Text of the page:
Tuesday, July 30, 2013

Robots get the best restaurant tables

Thanks to Mark Wilson for bringing this quirky story to my attention. The BBC reports that in Silicon Valley an online war has broken out between bots snapping up restaurant reservations. "The use of bots has made it almost impossible to get good tables at some of the most popular Valley eateries." And I thought that getting a good table meant knowing the maitre d' well.

Monday, July 29, 2013

Shchukarev's forgotten logical thinking machine

I'd never heard of Professor Shchukarev and his "logical thinking machine," a device able to mechanically make simple logical conclusions based on input assumptions, until I was asked to advice The Moscow Polytechnic Museum on its new computing exhibition. The logical thinking machine was an improvement on the "logic piano" devised by the English logician William Stanley Jevons. On Saturday, April 19 1912, in the big auditorium of the Polytechnical Museum, Professor Shchukarev gave a public lecture on the topic of “Cognition and thinking.” The lecture included the demonstration of his logical thinking machine, "a device that can reproduce mechanically the human thought process, i.e. to deduce conclusions based on given assumptions. The machine was first built by the mathematician Jevons and improved by the author of the lecture. The machine shows its results in plain word form." The machine was lost during the chaos of World War One and the Russian Revolution. You can find a full history of this remarkable machine here.

Thursday, July 25, 2013

Game Development Boot Camp - Auckland

If you're a student in Auckland with an interest in game programming, you might want to attend the free Microsoft Game Development Boot Camp that is being held this weekend at The University of Auckland. There are prizes to be won! Full details of when and where can be found on the Bootcamp's website.

Wednesday, July 24, 2013

Quantum computing explained

You've probably heard of quantum computing, but like most of us you probably don't have the slightest idea what it is. The famous physicist Niels Bohr once said, "If anybody says he can think about quantum physics without getting giddy, that only shows he has not understood the first thing about them." Radio New Zealand interviewed science writer John Gribbin who did an excellent job explaining what quantum computing is and how it may change computation for ever. Gribbin's new book Computing with Quantum Cats: From Colossus to Qubits looks like a great read.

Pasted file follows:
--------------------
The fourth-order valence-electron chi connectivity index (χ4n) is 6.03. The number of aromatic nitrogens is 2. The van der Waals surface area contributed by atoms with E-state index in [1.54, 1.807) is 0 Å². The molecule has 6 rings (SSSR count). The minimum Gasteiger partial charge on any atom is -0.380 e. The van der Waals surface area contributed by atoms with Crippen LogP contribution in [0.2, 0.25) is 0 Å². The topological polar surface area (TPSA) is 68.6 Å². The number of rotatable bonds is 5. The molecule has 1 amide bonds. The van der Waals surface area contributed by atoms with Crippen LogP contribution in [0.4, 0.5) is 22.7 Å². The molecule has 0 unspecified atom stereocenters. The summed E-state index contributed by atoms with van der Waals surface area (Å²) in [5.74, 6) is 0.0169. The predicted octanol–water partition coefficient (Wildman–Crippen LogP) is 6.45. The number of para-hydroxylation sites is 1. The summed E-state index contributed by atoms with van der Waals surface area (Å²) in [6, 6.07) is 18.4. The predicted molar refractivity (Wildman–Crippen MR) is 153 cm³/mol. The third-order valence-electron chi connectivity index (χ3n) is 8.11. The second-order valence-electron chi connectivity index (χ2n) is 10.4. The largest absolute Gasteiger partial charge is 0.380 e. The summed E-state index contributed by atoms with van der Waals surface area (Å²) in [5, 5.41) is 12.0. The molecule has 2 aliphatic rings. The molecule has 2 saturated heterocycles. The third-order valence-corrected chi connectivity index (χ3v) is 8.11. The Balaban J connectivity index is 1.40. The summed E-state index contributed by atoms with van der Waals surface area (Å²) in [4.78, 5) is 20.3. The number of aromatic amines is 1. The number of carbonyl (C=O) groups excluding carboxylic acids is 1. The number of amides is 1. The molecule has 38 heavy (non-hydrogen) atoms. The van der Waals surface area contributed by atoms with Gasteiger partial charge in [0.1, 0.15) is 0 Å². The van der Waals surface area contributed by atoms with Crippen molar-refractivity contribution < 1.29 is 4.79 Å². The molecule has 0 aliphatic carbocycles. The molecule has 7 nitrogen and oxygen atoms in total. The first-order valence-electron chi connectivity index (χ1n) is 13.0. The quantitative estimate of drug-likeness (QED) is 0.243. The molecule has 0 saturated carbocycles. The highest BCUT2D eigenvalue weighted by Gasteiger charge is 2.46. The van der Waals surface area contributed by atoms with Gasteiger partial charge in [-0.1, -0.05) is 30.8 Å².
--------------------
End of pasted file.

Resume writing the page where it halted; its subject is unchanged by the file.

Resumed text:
Monday, July 22, 2013

Computer Chess at the International Film Festival

The International Film Festival, now running in Auckland, prides itself in having a movie to suit every taste. There's even one for the geeks amongst us Computer Chess described as a "stubbornly, gloriously retro saga set at an early-1980s computer-chess tournament (with a few ventures into the freaky couples-therapy seminar being held at the same hotel). The technology is dated, both on and off-screen, as hulking machines with names like ‘Tsar 3.0’ and ‘Logic Fortress’ battle for nerdly supremacy as a cameraman, wielding the vintage cameras that were actually used to film the feature, observes. Tiny dramas highlighting the deeply human elements lurking amid all that computer code emerge along the way. Though the Poindexters (and the grainy cinematography) are authentically old-school, the humor is wry and awkwardly dry – very 21st century."
    The movie is showing today (Monday) and tomorrow - check the festival's website for times and tickets.

Saturday, July 20, 2013

Alan #Turing to be given posthumous pardon

!!!!! Great news !!!!! It's not a done deal yet, but The Guardian reports that the UK Government indicates its support for a backbench bill to pardon the mathematician and father of computer science who took his own life after his prosecution for gross indecency. Congratulations to everyone who signed the ePetition, those who lobbied their MP's, and principally Lord Sharkey who brought the private members bill - Sharkey said: "As I think everybody knows, he was convicted in 1952 of gross indecency and sentenced to chemical castration. He committed suicide two years later. The government know that Turing was a hero and a very great man. They acknowledge that he was cruelly treated. They must have seen the esteem in which he is held here and around the world."
   Oscar Wilde next.
Get Adobe Flash player

Friday, July 19, 2013

IP - "Intellectual" or "Internet" Property

The New Zealand Herald has reported an interesting story that sheds light on the ongoing modern struggle that established copyright and intellectual property laws have with the Internet and the digital distribution of content that may affect you. Do you use the wonderful free media player VLC? I certainly do - it's installed on all four of the computers I regularly use and it is (IMHO) the best video player available. If VLC can't play that file, nothing will. But US media giant HBO has  sent a takedown notice to Google, listing VLC amongst other infringing content they want the search giant to remove from its search results.
   This seems bizarre, VLC isn't infringing anyone's copyright or intellectual property, moreover as open source software nobody could be profiting even if it were. It's as if some lawyer wanted to confiscate your spectacles or contact lens to stop you watching a pirated movie. Has HBO gone mad? Apparently not, it appears that VLC is guilty by association since it often turns up mentioned online around pirated content. HBO's robo-lawyers automatically issue take-down notices and Google is supposed to automatically respond. Fortunately in this case Google has ignored HBO's request. VLC has been tainted by the company it keeps; pirates use VLC therefore VLC must be stopped. VLC runs on computers, perhaps that should be their next target!

Monday, July 15, 2013

Five-Year-Olds to Learn Programming and Algorithms